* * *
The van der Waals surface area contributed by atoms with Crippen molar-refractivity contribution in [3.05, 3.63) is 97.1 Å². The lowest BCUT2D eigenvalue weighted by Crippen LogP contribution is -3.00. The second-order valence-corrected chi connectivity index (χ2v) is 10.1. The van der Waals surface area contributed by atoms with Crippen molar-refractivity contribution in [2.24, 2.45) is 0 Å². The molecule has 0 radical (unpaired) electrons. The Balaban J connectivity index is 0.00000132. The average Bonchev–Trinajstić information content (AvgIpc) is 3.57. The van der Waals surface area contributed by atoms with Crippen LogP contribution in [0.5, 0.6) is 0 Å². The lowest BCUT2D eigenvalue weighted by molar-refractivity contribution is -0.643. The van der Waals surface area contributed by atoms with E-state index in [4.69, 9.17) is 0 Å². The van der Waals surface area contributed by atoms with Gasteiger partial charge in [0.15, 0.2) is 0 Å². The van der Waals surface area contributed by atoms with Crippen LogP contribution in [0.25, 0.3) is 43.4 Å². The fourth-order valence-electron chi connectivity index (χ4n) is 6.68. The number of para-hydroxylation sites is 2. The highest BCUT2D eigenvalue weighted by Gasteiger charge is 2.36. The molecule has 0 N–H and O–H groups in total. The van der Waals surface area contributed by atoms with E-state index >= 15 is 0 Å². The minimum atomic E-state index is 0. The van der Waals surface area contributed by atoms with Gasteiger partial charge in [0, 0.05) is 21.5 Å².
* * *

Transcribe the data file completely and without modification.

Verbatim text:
The van der Waals surface area contributed by atoms with Crippen molar-refractivity contribution in [3.05, 3.63) is 97.1 Å². The lowest BCUT2D eigenvalue weighted by Crippen LogP contribution is -3.00. The second-order valence-corrected chi connectivity index (χ2v) is 10.1. The van der Waals surface area contributed by atoms with Crippen molar-refractivity contribution in [2.24, 2.45) is 0 Å². The molecule has 0 radical (unpaired) electrons. The Balaban J connectivity index is 0.00000132. The average Bonchev–Trinajstić information content (AvgIpc) is 3.57. The van der Waals surface area contributed by atoms with Crippen LogP contribution in [0.5, 0.6) is 0 Å². The lowest BCUT2D eigenvalue weighted by molar-refractivity contribution is -0.643. The van der Waals surface area contributed by atoms with E-state index in [4.69, 9.17) is 0 Å². The van der Waals surface area contributed by atoms with Gasteiger partial charge in [0.15, 0.2) is 0 Å². The van der Waals surface area contributed by atoms with Crippen LogP contribution in [0.25, 0.3) is 43.4 Å². The fourth-order valence-electron chi connectivity index (χ4n) is 6.68. The number of para-hydroxylation sites is 2. The highest BCUT2D eigenvalue weighted by Gasteiger charge is 2.36. The molecule has 0 N–H and O–H groups in total. The van der Waals surface area contributed by atoms with E-state index >= 15 is 0 Å². The minimum atomic E-state index is 0. The van der Waals surface area contributed by atoms with Gasteiger partial charge in [0, 0.05) is 21.5 Å².